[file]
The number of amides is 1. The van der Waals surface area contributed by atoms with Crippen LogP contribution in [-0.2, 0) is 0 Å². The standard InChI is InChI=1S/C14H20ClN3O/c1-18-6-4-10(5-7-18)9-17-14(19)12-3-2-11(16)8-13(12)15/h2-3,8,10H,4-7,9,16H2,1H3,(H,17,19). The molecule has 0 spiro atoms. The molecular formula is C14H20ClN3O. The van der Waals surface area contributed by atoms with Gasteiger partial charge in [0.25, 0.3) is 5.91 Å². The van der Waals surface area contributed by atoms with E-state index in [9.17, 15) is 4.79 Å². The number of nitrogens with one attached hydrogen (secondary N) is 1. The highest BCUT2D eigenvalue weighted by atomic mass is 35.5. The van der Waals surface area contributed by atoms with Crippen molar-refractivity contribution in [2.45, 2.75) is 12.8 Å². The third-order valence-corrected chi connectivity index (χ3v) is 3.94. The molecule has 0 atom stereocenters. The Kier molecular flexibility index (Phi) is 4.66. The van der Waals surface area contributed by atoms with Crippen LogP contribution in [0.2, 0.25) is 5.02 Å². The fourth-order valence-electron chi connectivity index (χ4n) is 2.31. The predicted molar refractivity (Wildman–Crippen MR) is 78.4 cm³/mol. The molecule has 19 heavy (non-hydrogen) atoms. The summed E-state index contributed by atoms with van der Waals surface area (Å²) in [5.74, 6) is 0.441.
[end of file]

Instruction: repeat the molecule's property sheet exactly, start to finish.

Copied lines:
The number of amides is 1. The van der Waals surface area contributed by atoms with Crippen LogP contribution in [-0.2, 0) is 0 Å². The standard InChI is InChI=1S/C14H20ClN3O/c1-18-6-4-10(5-7-18)9-17-14(19)12-3-2-11(16)8-13(12)15/h2-3,8,10H,4-7,9,16H2,1H3,(H,17,19). The molecule has 0 spiro atoms. The molecular formula is C14H20ClN3O. The van der Waals surface area contributed by atoms with Gasteiger partial charge in [0.25, 0.3) is 5.91 Å². The van der Waals surface area contributed by atoms with E-state index in [9.17, 15) is 4.79 Å². The number of nitrogens with one attached hydrogen (secondary N) is 1. The highest BCUT2D eigenvalue weighted by atomic mass is 35.5. The van der Waals surface area contributed by atoms with Crippen molar-refractivity contribution in [2.45, 2.75) is 12.8 Å². The third-order valence-corrected chi connectivity index (χ3v) is 3.94. The molecule has 0 atom stereocenters. The Kier molecular flexibility index (Phi) is 4.66. The van der Waals surface area contributed by atoms with Crippen LogP contribution in [0.2, 0.25) is 5.02 Å². The fourth-order valence-electron chi connectivity index (χ4n) is 2.31. The predicted molar refractivity (Wildman–Crippen MR) is 78.4 cm³/mol. The molecule has 19 heavy (non-hydrogen) atoms. The summed E-state index contributed by atoms with van der Waals surface area (Å²) in [5.74, 6) is 0.441.